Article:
Doctor of Medicine, University Of Oulu (2014)
Doctor of Philosophy, University Of Oulu (2017)
Transient forebrain ischemia, as occurs with cardiac arrest and resuscitation, results in impaired cognitive function secondary to delayed neuronal cell death in hippocampal cornu ammonis-1 (CA1). Comparatively, hippocampal neurons in the adjacent dentate gyrus (DG) survive, suggesting that elucidating the molecular mechanisms underpinning hippocampal sub-regional differences in ischemic tolerance could be central in the development of novel interventions to improve outcome in survivors of forebrain ischemia. MicroRNAs (miRNAs) are non-coding RNAs that modulate the translation of target genes and have been established as an effective therapeutic target for other models of injury. The objective of the present study was to assess and compare post-injury miRNA profiles between CA1 and DG using a rat model of forebrain ischemia. CA1 and DG sub-regions were dissected from rat hippocampi following 10 min of forebrain ischemia at three time points (3 h, 24 h, and 72 h) and at baseline. Pronounced differences between CA1 and DG were observed for several select miRNAs, including miR-181a-5p, a known regulator of cerebral ischemic injury. We complexed fluorescent in situ hybridization with immunohistochemistry to observe cell-type specific and temporal differences in mir-181a-5p expression between CA1 and DG in response to injury. Using established miRNA-mRNA prediction algorithms, we extended our observations in CA1 miRNA dysregulation to identify key functional pathways as potential modulators of CA1 ischemic vulnerability. In summary, our observations support a central role for miRNAs in selective CA1 ischemic vulnerability and suggest that cell-specific miRNA targeting could be a viable clinical approach to preserve CA1 neurons and improve cognitive outcomes for survivors of transient forebrain ischemia.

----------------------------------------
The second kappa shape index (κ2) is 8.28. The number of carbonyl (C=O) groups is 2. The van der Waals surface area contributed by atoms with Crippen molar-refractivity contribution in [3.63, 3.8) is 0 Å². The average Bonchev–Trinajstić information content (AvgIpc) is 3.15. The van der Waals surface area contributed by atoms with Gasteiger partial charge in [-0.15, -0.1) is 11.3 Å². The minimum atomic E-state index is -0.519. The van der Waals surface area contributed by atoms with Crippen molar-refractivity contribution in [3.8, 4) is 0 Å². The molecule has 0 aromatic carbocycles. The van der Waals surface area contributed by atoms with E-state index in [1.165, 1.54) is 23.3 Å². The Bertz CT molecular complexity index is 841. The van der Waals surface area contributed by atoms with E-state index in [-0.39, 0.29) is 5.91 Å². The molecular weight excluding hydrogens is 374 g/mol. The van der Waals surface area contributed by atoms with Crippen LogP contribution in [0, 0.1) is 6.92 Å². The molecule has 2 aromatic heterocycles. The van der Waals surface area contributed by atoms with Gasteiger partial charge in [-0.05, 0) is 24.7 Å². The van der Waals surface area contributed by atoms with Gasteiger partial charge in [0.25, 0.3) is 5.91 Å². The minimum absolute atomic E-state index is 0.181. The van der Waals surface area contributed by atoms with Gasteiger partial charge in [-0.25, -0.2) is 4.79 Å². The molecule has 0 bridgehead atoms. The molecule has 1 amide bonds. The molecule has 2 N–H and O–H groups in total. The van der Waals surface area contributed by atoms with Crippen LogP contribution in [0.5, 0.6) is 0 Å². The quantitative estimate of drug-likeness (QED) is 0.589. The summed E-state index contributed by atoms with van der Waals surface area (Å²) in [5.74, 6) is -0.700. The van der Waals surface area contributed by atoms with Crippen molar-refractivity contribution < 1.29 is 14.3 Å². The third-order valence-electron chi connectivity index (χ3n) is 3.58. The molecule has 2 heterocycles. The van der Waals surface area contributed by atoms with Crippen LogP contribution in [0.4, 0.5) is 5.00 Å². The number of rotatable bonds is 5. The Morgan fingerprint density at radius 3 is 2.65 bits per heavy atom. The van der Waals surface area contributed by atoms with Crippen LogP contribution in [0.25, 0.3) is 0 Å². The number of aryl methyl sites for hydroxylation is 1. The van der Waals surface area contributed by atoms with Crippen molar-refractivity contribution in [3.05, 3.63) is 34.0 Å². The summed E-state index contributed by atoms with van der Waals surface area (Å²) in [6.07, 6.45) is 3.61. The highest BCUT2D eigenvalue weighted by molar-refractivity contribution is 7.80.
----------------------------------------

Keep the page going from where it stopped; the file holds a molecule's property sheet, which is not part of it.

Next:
View details for DOI 10.1016/j.mcn.2019.05.003
View details for PubMedID 31128240
Mild traumatic brain injury (mTBI) can result in permanent impairment in memory and learning and may be a precursor to other neurological sequelae. Clinical treatments to ameliorate the effects of mTBI are lacking. Inhibition of microRNA-181a (miR-181a) is protective in several models of cerebral injury, but its role in mTBI has not been investigated. In the present study, miR-181a-5p antagomir was injected intracerebroventricularly 24h prior to closed-skull cortical impact in young adult male mice. Paw withdrawal, open field, zero maze, Y maze, object location and novel object recognition tests were performed to assess neurocognitive dysfunction. Brains were assessed immunohistologically for the neuronal marker NeuN, the perineuronal net marker wisteria floribunda lectin (WFA), cFos, and the interneuron marker parvalbumin. Protein quantification was performed with immunoblots for synaptophysin and postsynaptic density 95 (PSD95). Fluorescent in situ hybridization was utilized to localize hippocampal miR-181a expression. MiR-181a antagomir treatment reduced neuronal miR-181a expression after mTBI, restored deficits in novel object recognition and increased hippocampal parvalbumin expression in the dentate gyrus. These changes were associated with decreased dentate gyrus hyperactivity indicated by a relative reduction in PSD95 and cFos expression. These results suggest that miR-181a inhibition may be a therapeutic approach to reduce hippocampal excitotoxicity and prevent cognitive dysfunction following mTBI.
View details for PubMedID 30900118